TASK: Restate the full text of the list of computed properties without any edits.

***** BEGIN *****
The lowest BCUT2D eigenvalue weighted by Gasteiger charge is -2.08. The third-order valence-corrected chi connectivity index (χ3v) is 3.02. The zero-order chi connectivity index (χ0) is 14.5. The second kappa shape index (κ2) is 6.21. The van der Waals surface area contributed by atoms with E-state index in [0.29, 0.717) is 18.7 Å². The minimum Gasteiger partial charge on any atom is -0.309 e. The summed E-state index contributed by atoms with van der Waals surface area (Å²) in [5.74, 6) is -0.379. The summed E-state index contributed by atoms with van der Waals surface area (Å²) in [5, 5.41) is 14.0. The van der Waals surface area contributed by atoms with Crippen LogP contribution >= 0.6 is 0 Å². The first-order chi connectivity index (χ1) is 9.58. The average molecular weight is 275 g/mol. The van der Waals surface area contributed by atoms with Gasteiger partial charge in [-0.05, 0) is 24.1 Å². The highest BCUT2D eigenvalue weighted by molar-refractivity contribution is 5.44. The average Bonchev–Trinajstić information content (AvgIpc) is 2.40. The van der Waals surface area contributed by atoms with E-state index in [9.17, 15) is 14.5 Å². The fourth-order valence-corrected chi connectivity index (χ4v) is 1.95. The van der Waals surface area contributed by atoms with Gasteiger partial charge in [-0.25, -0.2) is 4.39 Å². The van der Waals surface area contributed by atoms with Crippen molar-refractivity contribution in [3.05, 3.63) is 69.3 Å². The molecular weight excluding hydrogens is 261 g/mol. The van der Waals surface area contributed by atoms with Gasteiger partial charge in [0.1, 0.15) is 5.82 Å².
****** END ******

The lowest BCUT2D eigenvalue weighted by Gasteiger charge is -2.08. The third-order valence-corrected chi connectivity index (χ3v) is 3.02. The zero-order chi connectivity index (χ0) is 14.5. The second kappa shape index (κ2) is 6.21. The van der Waals surface area contributed by atoms with E-state index in [0.29, 0.717) is 18.7 Å². The minimum Gasteiger partial charge on any atom is -0.309 e. The summed E-state index contributed by atoms with van der Waals surface area (Å²) in [5.74, 6) is -0.379. The summed E-state index contributed by atoms with van der Waals surface area (Å²) in [5, 5.41) is 14.0. The van der Waals surface area contributed by atoms with Crippen LogP contribution >= 0.6 is 0 Å². The first-order chi connectivity index (χ1) is 9.58. The average molecular weight is 275 g/mol. The van der Waals surface area contributed by atoms with Gasteiger partial charge in [-0.05, 0) is 24.1 Å². The highest BCUT2D eigenvalue weighted by molar-refractivity contribution is 5.44. The average Bonchev–Trinajstić information content (AvgIpc) is 2.40. The van der Waals surface area contributed by atoms with E-state index in [9.17, 15) is 14.5 Å². The fourth-order valence-corrected chi connectivity index (χ4v) is 1.95. The van der Waals surface area contributed by atoms with Gasteiger partial charge in [-0.25, -0.2) is 4.39 Å². The van der Waals surface area contributed by atoms with Crippen molar-refractivity contribution in [3.05, 3.63) is 69.3 Å². The molecular weight excluding hydrogens is 261 g/mol. The van der Waals surface area contributed by atoms with Gasteiger partial charge in [0.1, 0.15) is 5.82 Å².